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Reefer madness

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The420Guy

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It's poetic that police discovered $30 million worth of marijuana plants in
a former Molson brewery complex in Barrie, Ont., this week. In the national
imagination, beer and marijuana are linked. Both are recreational drugs.
Both are smelly. Both hold the potential for abuse. Neither is the child of
Satan.

Toronto lawyer and marijuana advocate Alan Young suggested the bust was part
of a plot to convince Paul Martin's government to shy away from Jean
Chretien's crusade for decriminalization. Plot isn't the right word, but
Young is on to something.

This week's arrests and seizures hurt advocates of decriminalization because
it exposes the flaws in their reasoning.

Under decriminalization, pot will remain illegal; growing and dealing
marijuana will remain a serious criminal offense. Possessing up to
approximately half an ounce for your own consumption will get you a fine but
not a criminal record. Feeling safe from arrest, the university students,
doctors, plumbers and grandparents who smoke marijuana may smoke a fraction
more after decriminalization, which only means increased profits for the
organized crime syndicates who grow and distribute pot.

Most Canadians accept that marijuana is different from crack cocaine,
crystal meth and heroin. Most Canadians agree that smoking a joint is no
more a criminal act than running off the golf course to pee on a birch. The
country needs a new marijuana policy, but we shouldn't allow thieves and
murderers to get rich off our leaders' political cowardice.

Decriminalization is a weak and perilous compromise. The only logical answer
to the question of marijuana is legalization and regulation.

In newspapers across the country and on CBC Radio this week, police officers
praised the grow operation in Barrie for its sophistication. "To use a
retail term, this was what you would call a big-box approach," said Wayne
Frechette, the chief of police in Barrie.

Other officials joked about what authorities would do with all the seized
plants. They wouldn't be able to burn them because all of Huronia would
begin to giggle, act slightly paranoid and end up with the munchies. Media
outlets had a barrel of laughs with punny headlines and feature stories. The
front page of The Globe and Mail read "Big marijuana factory was one strange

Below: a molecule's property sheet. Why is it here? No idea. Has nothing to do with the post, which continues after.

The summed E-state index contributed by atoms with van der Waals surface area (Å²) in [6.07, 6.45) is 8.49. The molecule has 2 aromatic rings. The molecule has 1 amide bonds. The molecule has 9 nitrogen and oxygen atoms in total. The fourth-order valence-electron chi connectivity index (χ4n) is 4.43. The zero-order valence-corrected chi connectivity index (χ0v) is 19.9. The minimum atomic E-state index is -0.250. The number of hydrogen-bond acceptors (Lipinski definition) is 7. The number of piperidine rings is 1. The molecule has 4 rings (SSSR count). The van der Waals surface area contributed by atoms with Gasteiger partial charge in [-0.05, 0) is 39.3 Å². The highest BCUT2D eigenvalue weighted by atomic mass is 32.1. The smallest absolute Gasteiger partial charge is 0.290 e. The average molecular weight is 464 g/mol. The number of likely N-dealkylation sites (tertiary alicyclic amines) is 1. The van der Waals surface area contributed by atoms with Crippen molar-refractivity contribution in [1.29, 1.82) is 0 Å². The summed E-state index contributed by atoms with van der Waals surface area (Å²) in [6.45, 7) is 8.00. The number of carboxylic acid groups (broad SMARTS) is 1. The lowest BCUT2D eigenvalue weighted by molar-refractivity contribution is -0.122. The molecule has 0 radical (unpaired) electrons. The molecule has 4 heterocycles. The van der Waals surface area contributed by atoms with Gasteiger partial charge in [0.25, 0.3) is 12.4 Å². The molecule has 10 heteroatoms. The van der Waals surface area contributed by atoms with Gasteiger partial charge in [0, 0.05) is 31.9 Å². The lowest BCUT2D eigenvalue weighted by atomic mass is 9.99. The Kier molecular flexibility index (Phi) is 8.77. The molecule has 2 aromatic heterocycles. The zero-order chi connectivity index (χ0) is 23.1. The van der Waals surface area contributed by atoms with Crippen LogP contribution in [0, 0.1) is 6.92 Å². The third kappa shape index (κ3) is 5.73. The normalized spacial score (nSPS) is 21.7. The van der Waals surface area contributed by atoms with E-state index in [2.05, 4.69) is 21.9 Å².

joint."

Do we think cocaine is funny? Do newspaper editors think up wacky headlines
for embezzlement, shoplifting, assault and rape? Do we use retail terms for
stolen nuclear material? Does Chretien tell the press he's going to punch
Aline in the head when he retires? We don't need any more polls to tell us
that the average Canadian is comfortable with marijuana. If university
students, doctors, plumbers and grandparents are getting high in their
homes, it's none of the government's business.

But it should be. The big-box grow operation in Barrie shouldn't be
dismantled. It should be nationalized and its products should be taxed.

On Tuesday, Martin met with George W. Bush in Monterrey, Mexico. The war on
drugs is dear to President Bush, as it is to the U.S. Congress. Social
conservatives, who make up a large percentage of active Republicans, feel
that marijuana is one of Satan's many children. The U.S. Ambassador to
Canada, Paul Cellucci, has said there will be trade repercussions if Canada
decriminalizes marijuana. Borders will be tighter. Body probes will be
deeper.

This is a legitimate concern for our new prime minister. If we further
empower the mobs and gangs who control the marijuana trade in Canada, there
is a good chance they will enhance their distribution networks into the
United States. However, if we buy in and regulate the marijuana industry in
Canada, we remove a significant chunk of the syndicates' revenue and,
potentially, improve our ability to track and monitor Canadian crops. With
legalization, Canada wouldn't be exporting any more marijuana into the
States than it already does.

The Canadian government and police forces across the country spend too much
money and energy trying to disrupt the marijuana trade. Since it's run by
gangsters who tend to arm themselves, police officers are needlessly putting
themselves in danger every time they enter a grow operation, whether it's in
a suburban bungalow or an old brewery.

As we've learned from the Americans, the war on pot is futile. We accept
marijuana so fully that the Cheech and Chong movies aren't funny anymore.

Eventually, when we're ready, we can sell the old beer vats from the Barrie
brewery to some unarmed and reasonable entrepreneurs. We can spend a
significant amount of the marijuana tax to convince kids, who are smoking it
anyway, not to bother.



Pubdate: Saturday January 17, 2004
Source: Edmonton Journal (CN AB)
Contact: letters@thejournal.canwest.com
Website: http://www.canada.com/edmonton/edmontonjournal/
Author: Todd Babiak